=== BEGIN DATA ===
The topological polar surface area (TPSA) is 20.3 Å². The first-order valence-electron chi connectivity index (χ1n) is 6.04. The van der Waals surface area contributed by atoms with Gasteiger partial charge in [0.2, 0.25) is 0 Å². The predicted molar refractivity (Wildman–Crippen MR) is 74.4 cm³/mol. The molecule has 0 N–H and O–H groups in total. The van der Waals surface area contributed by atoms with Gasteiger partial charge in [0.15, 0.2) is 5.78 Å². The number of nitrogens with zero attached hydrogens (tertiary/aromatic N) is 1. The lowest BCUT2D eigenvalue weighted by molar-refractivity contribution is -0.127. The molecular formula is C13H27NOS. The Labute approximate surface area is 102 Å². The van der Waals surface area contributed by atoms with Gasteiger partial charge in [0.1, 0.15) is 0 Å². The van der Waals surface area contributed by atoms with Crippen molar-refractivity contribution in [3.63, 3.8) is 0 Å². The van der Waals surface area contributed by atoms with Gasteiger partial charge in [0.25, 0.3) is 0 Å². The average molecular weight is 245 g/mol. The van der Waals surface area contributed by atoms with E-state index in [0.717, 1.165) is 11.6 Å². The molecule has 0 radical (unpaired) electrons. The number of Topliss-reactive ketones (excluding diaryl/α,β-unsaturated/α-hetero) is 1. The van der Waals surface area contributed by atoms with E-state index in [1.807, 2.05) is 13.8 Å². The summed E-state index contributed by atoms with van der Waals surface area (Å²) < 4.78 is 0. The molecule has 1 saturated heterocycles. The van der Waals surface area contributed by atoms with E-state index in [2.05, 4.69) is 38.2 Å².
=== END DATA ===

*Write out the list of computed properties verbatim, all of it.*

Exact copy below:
The topological polar surface area (TPSA) is 20.3 Å². The first-order valence-electron chi connectivity index (χ1n) is 6.04. The van der Waals surface area contributed by atoms with Gasteiger partial charge in [0.2, 0.25) is 0 Å². The predicted molar refractivity (Wildman–Crippen MR) is 74.4 cm³/mol. The molecule has 0 N–H and O–H groups in total. The van der Waals surface area contributed by atoms with Gasteiger partial charge in [0.15, 0.2) is 5.78 Å². The number of nitrogens with zero attached hydrogens (tertiary/aromatic N) is 1. The lowest BCUT2D eigenvalue weighted by molar-refractivity contribution is -0.127. The molecular formula is C13H27NOS. The Labute approximate surface area is 102 Å². The van der Waals surface area contributed by atoms with Gasteiger partial charge in [0.1, 0.15) is 0 Å². The van der Waals surface area contributed by atoms with Crippen molar-refractivity contribution in [3.63, 3.8) is 0 Å². The van der Waals surface area contributed by atoms with Gasteiger partial charge in [0.25, 0.3) is 0 Å². The average molecular weight is 245 g/mol. The van der Waals surface area contributed by atoms with E-state index in [0.717, 1.165) is 11.6 Å². The molecule has 0 radical (unpaired) electrons. The number of Topliss-reactive ketones (excluding diaryl/α,β-unsaturated/α-hetero) is 1. The van der Waals surface area contributed by atoms with E-state index in [1.807, 2.05) is 13.8 Å². The summed E-state index contributed by atoms with van der Waals surface area (Å²) < 4.78 is 0. The molecule has 1 saturated heterocycles. The van der Waals surface area contributed by atoms with E-state index in [2.05, 4.69) is 38.2 Å².